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THE LATEST BOOK FROM THE PEN OF GARY REILLY
PICKUP AT UNION STATION
Running Meter Press (June 19, 2015)
GUEST POST FROM THE PUBLISHER, MARK STEVENS
Who finishes dinner and does “the dish”?
Who wants to earn only the precise amount of money—and no more?
Who wonders why anybody wants to “do” anything?
Who hides his daily cab-driving earnings in his copy of Finnegan’s Wake, the one book he knows that nobody will ever steal?
His name is Brendan Murphy, a.k.a. “Murph.”
He is the self-deprecating anti-hero , so far, of six novels in The Asphalt Warrior series. The seventh, Pick Up At Union Station, comes out on Friday, June 19.
Murph is one of a kind. He lives alone in his crow’s nest apartment in Denver. He tries, desperately, to never get involved in the lives of his fares (and usually fails). He tries to write a best-selling novel as a ticket to fame, but does more thinking and fretting than writing. He has a problem with developing plots. He’s afraid of being stuck writing “formula fiction” and worries that he might be seen as having even too little talent “to sink that low.”
Murph is the alter-ego of his creator, Gary Reilly. Gary died in 2011, leaving behind 25 completed novels (11 of those featuring “Murph”). Like Murph, none of Gary’s novel-length fiction was ever published. “I really ought to stop writing novels and try to fail at something more realistic,” thinks Murph. “Like cliff diving.”
Murph is getting noticed. So is Gary Reilly. Two of the six books to date have been named as finalists in the prestigious Colorado Book Awards (Ticket to Hollywood in 2013 and Doctor Lovebeads in 2014). And last December, a book reviewer on National Public Radio raved about the series as among the best books he had read that year. He called Murph’s approach to life “huge fun.”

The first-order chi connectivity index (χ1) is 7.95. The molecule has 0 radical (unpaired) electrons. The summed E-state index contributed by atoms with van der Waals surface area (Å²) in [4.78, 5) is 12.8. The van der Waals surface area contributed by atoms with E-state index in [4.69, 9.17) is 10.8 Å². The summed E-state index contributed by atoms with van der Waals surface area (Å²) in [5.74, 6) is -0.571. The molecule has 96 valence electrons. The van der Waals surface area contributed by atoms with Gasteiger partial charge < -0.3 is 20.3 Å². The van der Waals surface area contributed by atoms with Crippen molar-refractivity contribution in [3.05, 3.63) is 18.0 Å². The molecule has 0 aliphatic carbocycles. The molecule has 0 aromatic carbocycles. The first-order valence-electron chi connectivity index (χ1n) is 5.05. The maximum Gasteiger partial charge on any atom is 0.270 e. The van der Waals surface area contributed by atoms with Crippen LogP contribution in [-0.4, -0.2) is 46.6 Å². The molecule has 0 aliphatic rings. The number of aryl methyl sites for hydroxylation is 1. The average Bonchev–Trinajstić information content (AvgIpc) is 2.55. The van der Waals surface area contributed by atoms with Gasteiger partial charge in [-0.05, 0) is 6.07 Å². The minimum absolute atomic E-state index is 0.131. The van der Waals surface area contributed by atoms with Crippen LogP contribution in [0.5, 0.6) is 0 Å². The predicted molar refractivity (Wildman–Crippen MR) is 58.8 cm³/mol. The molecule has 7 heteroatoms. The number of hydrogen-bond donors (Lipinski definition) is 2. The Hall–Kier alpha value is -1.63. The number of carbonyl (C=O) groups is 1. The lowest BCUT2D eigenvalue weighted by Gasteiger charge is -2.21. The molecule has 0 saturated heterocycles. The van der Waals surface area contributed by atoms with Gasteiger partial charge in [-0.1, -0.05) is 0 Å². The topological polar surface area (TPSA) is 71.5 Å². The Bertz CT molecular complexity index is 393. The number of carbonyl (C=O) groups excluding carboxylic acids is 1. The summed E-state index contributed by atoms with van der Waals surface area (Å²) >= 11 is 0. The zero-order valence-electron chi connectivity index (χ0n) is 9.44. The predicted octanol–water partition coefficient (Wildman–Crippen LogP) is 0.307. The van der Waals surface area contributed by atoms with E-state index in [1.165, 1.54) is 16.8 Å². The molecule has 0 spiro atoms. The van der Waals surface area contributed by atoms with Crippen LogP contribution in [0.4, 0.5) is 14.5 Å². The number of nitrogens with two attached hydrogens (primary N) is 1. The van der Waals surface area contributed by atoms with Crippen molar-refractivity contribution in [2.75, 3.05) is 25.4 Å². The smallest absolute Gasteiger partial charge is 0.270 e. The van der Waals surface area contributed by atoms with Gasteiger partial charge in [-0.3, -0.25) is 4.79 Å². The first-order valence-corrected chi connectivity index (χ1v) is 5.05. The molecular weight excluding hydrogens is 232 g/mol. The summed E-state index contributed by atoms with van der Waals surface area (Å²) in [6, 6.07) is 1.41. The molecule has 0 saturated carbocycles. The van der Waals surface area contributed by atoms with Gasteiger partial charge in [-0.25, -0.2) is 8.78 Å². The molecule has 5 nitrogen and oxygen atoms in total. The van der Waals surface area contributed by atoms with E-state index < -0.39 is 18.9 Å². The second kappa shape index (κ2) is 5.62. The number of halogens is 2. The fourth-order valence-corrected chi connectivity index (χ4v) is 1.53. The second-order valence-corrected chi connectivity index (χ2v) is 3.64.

Why? Because Murph is refreshing. He’s got a unique approach. He wonders, at the deepest levels and always with humor, about fundamental motivations in life. He is a diehard Bohemian. Every move in life deserves careful measure. Murph is a master over-thinker. The smallest decisions are thoroughly evaluated. Murph tried the corporate environment once, a fictional office he refers to as “Dyna-Plex,” but didn’t comprehend its function or purpose—or his role in the organization. “The problem with Dyna-Plex was that you had to pretend to be working when you sat at your desk,” says Murph. “As far as I was concerned that was taking fraud just a little too far.”
He bailed and returned to the world of driving a cab.
But Murph is not an embittered loner. As the world passes through his back seat, Murph shows us over and over that he’ll go out of his way to make things right. He returns a lost purse—and gets tangled up in a murder investigation. He goes looking for two missing girls—and finds himself going donning hippie garb to go undercover in a Boulder commune. He inadvertently gives a bank robber a ride—and wrestles with a decision that could change the entire trajectory of his life.
Murph relishes his loner status but at every turn demonstrates his complete entanglement in the world and his willingness to help, when needed.